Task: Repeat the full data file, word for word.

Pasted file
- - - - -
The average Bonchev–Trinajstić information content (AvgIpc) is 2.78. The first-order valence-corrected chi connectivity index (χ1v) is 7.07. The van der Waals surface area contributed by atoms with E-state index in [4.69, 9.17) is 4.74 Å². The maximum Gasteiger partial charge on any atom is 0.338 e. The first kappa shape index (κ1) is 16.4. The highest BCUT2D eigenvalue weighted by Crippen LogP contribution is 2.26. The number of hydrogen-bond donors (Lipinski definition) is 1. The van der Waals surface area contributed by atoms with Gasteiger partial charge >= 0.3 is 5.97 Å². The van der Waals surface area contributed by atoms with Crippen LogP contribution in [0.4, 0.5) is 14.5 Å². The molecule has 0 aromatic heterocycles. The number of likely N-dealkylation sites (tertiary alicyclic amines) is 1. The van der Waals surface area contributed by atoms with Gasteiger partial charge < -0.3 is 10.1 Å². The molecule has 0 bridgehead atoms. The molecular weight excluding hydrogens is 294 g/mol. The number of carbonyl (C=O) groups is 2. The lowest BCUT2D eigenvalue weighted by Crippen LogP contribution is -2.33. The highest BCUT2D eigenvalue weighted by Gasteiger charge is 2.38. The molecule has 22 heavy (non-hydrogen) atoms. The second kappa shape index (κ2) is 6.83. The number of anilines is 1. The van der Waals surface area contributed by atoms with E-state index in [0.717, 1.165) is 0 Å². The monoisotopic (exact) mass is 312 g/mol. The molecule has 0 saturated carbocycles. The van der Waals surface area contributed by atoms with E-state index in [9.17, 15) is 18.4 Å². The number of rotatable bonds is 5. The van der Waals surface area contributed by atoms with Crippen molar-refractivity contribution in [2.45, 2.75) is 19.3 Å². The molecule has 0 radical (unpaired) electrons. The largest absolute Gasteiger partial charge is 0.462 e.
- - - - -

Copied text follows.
The average Bonchev–Trinajstić information content (AvgIpc) is 2.78. The first-order valence-corrected chi connectivity index (χ1v) is 7.07. The van der Waals surface area contributed by atoms with E-state index in [4.69, 9.17) is 4.74 Å². The maximum Gasteiger partial charge on any atom is 0.338 e. The first kappa shape index (κ1) is 16.4. The highest BCUT2D eigenvalue weighted by Crippen LogP contribution is 2.26. The number of hydrogen-bond donors (Lipinski definition) is 1. The van der Waals surface area contributed by atoms with Gasteiger partial charge >= 0.3 is 5.97 Å². The van der Waals surface area contributed by atoms with Crippen LogP contribution in [0.4, 0.5) is 14.5 Å². The molecule has 0 aromatic heterocycles. The number of likely N-dealkylation sites (tertiary alicyclic amines) is 1. The van der Waals surface area contributed by atoms with Gasteiger partial charge < -0.3 is 10.1 Å². The molecule has 0 bridgehead atoms. The molecular weight excluding hydrogens is 294 g/mol. The number of carbonyl (C=O) groups is 2. The lowest BCUT2D eigenvalue weighted by Crippen LogP contribution is -2.33. The highest BCUT2D eigenvalue weighted by Gasteiger charge is 2.38. The molecule has 22 heavy (non-hydrogen) atoms. The second kappa shape index (κ2) is 6.83. The number of anilines is 1. The van der Waals surface area contributed by atoms with E-state index in [0.717, 1.165) is 0 Å². The monoisotopic (exact) mass is 312 g/mol. The molecule has 0 saturated carbocycles. The van der Waals surface area contributed by atoms with E-state index in [9.17, 15) is 18.4 Å². The number of rotatable bonds is 5. The van der Waals surface area contributed by atoms with Crippen molar-refractivity contribution in [2.45, 2.75) is 19.3 Å². The molecule has 0 radical (unpaired) electrons. The largest absolute Gasteiger partial charge is 0.462 e.